Isuzu D-Max Arctic Trucks AT35 2020 UK review

il y a 2 ans, 10 mois - 24 Mars 2020, autocar
Isuzu D-Max Arctic Trucks AT35 2020 UK review
Arctic Trucks works its peculiar magic on the Isuzu D-Max to create the latest AT35

What is it?

This is a slightly ridiculous vehicle. Arctic Trucks was working its particular blend of magic on pick-up trucks long before Ford came up with the Ranger Raptor, and here's the latest take on it: the Isuzu D-Max Arctic Trucks AT35.

The 35 is stands for the outer diameter of the Nokian Rotiiva off-road tyres, which sit on 17x10in black alloy wheels. They're the most notable part of a range of modifications that include a 50mm suspension lift and Bilstein dampers (AT used to fit Fox ones) that, with the new wheel-and-tyre combination, bring the total ride height increase to 125mm.

Other changes for 2020 include remodelled side steps, new quilted leather seats, a new 9.0in infotainment touchscreen (with easy smartphone mirroring) and a front parking camera.

Other than that, the AT35 remains as before and as other D-Max variants. There's a 2.5-litre four -cylinder diesel engine making 161bhp and 295lb ft and driving through a six-speed manual or (as tested here) five-speed automatic gearbox. It retains a 3500kg towing limit and, unlike the Ranger Raptor, its full tonne-plus payload, so remains classified as a commercial vehicle. There's a five-year/125,000 mile warranty, too.

What's it like?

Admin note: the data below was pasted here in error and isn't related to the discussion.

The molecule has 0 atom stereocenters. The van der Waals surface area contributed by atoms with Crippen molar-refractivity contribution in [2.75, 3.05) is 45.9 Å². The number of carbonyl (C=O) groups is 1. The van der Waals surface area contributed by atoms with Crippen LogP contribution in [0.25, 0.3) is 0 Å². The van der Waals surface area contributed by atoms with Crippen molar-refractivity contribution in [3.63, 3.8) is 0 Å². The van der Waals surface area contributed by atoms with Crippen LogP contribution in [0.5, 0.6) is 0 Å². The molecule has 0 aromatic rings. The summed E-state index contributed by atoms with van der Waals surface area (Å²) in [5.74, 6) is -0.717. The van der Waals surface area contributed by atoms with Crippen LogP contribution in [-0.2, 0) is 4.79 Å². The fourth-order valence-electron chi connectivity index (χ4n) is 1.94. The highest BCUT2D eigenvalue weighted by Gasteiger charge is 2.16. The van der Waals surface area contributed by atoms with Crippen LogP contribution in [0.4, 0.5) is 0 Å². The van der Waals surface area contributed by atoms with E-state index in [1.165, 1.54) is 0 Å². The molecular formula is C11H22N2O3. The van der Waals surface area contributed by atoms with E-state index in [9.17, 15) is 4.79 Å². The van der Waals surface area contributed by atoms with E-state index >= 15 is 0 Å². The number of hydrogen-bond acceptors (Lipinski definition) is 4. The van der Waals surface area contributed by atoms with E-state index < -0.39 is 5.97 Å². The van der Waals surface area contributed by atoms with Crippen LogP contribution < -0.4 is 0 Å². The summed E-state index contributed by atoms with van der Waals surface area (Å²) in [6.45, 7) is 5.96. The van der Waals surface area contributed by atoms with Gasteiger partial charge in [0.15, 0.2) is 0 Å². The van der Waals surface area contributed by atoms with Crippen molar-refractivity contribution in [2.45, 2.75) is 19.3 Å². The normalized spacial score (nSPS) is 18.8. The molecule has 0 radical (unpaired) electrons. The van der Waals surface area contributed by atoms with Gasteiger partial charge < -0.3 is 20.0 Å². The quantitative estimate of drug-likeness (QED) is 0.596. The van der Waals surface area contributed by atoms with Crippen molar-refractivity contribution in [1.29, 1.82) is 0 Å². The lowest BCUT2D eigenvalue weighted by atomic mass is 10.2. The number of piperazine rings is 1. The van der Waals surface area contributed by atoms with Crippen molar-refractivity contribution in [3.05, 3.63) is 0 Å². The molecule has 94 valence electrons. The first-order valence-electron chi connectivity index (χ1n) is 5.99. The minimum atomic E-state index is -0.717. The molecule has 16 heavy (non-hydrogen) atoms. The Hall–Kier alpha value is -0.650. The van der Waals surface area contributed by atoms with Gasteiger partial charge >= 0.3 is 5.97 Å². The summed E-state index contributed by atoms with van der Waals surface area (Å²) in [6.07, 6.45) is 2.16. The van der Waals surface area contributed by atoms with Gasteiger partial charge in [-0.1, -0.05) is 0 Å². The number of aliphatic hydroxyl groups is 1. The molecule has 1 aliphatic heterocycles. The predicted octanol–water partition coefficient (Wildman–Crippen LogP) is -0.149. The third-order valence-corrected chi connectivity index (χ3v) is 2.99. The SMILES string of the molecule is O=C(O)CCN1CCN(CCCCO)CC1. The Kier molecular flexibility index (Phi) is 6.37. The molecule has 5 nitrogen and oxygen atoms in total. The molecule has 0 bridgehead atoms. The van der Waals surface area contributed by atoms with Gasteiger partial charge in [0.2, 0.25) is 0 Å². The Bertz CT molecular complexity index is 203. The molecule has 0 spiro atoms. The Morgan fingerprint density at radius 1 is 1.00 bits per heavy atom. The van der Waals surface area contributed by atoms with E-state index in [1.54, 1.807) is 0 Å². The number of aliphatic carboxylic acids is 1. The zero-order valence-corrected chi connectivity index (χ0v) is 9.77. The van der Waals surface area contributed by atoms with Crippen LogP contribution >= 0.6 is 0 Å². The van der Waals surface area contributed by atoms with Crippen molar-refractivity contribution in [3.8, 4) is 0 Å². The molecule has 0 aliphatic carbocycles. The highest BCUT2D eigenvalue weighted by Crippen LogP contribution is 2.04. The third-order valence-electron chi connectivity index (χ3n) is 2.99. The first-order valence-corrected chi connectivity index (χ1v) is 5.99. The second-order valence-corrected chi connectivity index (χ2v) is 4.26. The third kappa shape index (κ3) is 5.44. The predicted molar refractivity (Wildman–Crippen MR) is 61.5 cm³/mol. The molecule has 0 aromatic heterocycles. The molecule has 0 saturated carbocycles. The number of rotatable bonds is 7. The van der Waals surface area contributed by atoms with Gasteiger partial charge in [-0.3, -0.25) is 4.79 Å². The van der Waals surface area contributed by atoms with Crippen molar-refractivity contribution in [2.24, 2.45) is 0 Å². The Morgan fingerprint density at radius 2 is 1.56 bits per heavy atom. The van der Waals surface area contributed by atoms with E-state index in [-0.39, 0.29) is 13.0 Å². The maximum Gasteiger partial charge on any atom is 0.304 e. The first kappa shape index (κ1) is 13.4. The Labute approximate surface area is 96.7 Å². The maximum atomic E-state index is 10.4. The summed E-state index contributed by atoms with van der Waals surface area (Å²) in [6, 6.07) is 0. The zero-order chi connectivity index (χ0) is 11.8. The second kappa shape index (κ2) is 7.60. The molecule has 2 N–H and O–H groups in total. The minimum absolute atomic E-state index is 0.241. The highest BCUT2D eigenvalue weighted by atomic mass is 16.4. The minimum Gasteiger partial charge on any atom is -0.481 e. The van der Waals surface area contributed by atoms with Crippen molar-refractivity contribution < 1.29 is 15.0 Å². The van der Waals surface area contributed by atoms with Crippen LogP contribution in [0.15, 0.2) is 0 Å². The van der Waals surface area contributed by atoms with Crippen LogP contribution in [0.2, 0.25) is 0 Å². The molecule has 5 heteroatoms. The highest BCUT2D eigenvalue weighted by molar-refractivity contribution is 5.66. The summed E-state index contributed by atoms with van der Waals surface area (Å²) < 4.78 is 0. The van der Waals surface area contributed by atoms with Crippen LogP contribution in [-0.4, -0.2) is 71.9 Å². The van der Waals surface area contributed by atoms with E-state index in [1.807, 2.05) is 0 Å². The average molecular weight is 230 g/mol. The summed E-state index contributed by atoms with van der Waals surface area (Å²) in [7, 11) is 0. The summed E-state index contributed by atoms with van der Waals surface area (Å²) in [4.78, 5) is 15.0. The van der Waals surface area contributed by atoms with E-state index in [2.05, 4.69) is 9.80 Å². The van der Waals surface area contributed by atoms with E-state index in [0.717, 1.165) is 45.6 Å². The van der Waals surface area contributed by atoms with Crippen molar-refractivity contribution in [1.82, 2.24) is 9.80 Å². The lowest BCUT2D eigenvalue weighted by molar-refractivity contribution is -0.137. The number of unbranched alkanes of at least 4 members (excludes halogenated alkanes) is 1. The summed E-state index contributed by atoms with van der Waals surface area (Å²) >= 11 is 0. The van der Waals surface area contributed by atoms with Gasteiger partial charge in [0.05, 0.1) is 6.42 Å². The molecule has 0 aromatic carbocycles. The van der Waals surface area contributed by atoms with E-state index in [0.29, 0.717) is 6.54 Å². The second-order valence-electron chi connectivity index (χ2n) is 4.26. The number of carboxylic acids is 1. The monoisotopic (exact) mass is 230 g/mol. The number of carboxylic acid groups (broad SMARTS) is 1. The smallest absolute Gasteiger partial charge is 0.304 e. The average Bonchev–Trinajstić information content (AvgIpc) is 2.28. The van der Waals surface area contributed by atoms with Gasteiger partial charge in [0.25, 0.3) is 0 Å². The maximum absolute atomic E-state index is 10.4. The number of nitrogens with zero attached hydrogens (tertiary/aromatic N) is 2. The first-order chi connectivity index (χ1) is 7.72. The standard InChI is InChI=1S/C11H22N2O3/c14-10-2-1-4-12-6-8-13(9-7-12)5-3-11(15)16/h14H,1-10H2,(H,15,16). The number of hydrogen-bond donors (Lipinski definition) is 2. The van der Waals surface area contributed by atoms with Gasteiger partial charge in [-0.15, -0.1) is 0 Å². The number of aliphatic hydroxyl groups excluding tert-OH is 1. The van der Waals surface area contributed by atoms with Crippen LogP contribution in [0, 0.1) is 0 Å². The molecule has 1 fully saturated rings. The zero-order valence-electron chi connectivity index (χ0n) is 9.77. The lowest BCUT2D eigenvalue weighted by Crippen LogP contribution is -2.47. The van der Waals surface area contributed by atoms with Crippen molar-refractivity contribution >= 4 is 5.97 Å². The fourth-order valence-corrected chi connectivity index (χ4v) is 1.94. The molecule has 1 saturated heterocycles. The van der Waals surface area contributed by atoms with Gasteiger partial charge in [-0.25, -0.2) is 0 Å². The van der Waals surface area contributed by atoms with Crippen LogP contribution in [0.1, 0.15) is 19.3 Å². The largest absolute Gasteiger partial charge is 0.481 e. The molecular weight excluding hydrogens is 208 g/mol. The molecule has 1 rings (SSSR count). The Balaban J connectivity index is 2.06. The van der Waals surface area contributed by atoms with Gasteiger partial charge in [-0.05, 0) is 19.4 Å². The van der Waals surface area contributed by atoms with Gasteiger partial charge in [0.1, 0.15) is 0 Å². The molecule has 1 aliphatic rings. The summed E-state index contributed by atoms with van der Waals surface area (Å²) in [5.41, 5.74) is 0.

If that sounds like a mix of the silly and the sensible, then yup, that's where we are. The AT35 looks outrageous from the outside. I love it, but I get it if you don't.

The cabin is a bit of a climb and the vehicle's commercial roots, despite the new seat trim, are pretty evident when you get there. The seats are set high, too, so head room isn't as generous as you'd think. So while the Ranger and Volkswagen Amarok feel quite car-like in their driving position, the AT35 is more like the Mitsubishi L200: high-floored and low-roofed.

Even so, it's not hard to stay comfortable, while the new touchscreen system is relatively straightforward and smartphone mirroring makes it more so.

Fire up that big four-cylinder engine and you'll be under no illusion that you're in anything other than a commercial vehicle. It's pretty rattly and step-off from standstill is lethargic when it's cold. Once warmed, though, repsonse is better and initial acceleration is smooth and easy. The gearbox rarely hunts for ratios, either, which is something that can afflict the Ranger Raptor. Although with only half as many ratios to be getting on with, perhaps that's not surprising.

Ride quality is loping, the steering is slow and overall refinement is nowhere near that of an SUV or 4x4 of the same price (this is a £40k-plus-VAT vehicle), but it's a giggle nonetheless. During this test, we managed to undertake only light off-roading, but we've put an AT35 through hard off-roading in the past. And it's magnificent. With those tyres, terrific approach (36deg) and breakover (32deg) angles, a reasonable departure (23 deg) angle and 290mm of ground clearance (which the new Land Rover Defender on fully extended air springs only just matches), it could hardly be anything else.

Should I buy one?
If you really want one, I'm not sure anything else will quite do, will it? At least unless you're going to buy something else and take it to Arctic Trucks or another modifier for a similar bunch of tweaks. The nice thing about the AT35 is that it comes straight via Isuzu as an official product and complete with the usual warranty and guarantees that the key capabilities - towing and load capacity - remain unchanged.

So yes, the mix of silly and sensible continues all the way to the buying process.

Isuzu D-Max Arctic Trucks specification

Where Oxfordshire, UK Price £40,995 before VAT (CVOTR) On sale Now Engine 2499cc Power 161bhp at 3500rpm Torque 295lb ft at 1400-2000rpm Gearbox 5spd auto Kerb weight 2110kg Top speed 100mph (est) 0-62mph 12sec (est) Fuel economy na CO2 na Rivals Ford Ranger Raptor, Volkswagen Amarok